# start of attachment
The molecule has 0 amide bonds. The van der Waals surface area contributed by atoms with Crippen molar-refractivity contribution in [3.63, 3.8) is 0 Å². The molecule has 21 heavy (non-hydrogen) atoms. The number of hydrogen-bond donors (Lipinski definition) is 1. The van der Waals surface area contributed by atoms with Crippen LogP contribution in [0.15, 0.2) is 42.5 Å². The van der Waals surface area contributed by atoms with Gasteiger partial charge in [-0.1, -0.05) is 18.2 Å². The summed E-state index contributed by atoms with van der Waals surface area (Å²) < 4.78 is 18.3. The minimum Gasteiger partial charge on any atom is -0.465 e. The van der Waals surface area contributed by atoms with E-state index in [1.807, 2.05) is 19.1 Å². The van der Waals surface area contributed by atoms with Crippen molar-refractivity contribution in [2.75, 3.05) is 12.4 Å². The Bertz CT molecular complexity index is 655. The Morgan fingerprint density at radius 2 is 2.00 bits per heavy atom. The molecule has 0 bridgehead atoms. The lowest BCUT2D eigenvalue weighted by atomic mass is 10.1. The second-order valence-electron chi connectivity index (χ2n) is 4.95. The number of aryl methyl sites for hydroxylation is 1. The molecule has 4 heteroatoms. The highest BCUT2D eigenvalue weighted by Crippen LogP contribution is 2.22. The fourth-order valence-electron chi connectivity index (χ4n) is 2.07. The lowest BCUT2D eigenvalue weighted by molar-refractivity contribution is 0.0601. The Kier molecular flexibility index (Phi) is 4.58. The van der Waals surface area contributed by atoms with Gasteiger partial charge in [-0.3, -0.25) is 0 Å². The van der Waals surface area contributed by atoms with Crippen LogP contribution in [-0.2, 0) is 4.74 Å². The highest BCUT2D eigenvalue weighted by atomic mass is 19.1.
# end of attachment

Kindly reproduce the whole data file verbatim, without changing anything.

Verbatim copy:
The molecule has 0 amide bonds. The van der Waals surface area contributed by atoms with Crippen molar-refractivity contribution in [3.63, 3.8) is 0 Å². The molecule has 21 heavy (non-hydrogen) atoms. The number of hydrogen-bond donors (Lipinski definition) is 1. The van der Waals surface area contributed by atoms with Crippen LogP contribution in [0.15, 0.2) is 42.5 Å². The van der Waals surface area contributed by atoms with Gasteiger partial charge in [-0.1, -0.05) is 18.2 Å². The summed E-state index contributed by atoms with van der Waals surface area (Å²) < 4.78 is 18.3. The minimum Gasteiger partial charge on any atom is -0.465 e. The van der Waals surface area contributed by atoms with E-state index in [1.807, 2.05) is 19.1 Å². The van der Waals surface area contributed by atoms with Crippen molar-refractivity contribution in [2.75, 3.05) is 12.4 Å². The Bertz CT molecular complexity index is 655. The Morgan fingerprint density at radius 2 is 2.00 bits per heavy atom. The molecule has 0 bridgehead atoms. The lowest BCUT2D eigenvalue weighted by atomic mass is 10.1. The second-order valence-electron chi connectivity index (χ2n) is 4.95. The number of aryl methyl sites for hydroxylation is 1. The molecule has 4 heteroatoms. The highest BCUT2D eigenvalue weighted by Crippen LogP contribution is 2.22. The fourth-order valence-electron chi connectivity index (χ4n) is 2.07. The lowest BCUT2D eigenvalue weighted by molar-refractivity contribution is 0.0601. The Kier molecular flexibility index (Phi) is 4.58. The van der Waals surface area contributed by atoms with Gasteiger partial charge in [-0.3, -0.25) is 0 Å². The van der Waals surface area contributed by atoms with Crippen LogP contribution in [-0.2, 0) is 4.74 Å². The highest BCUT2D eigenvalue weighted by atomic mass is 19.1.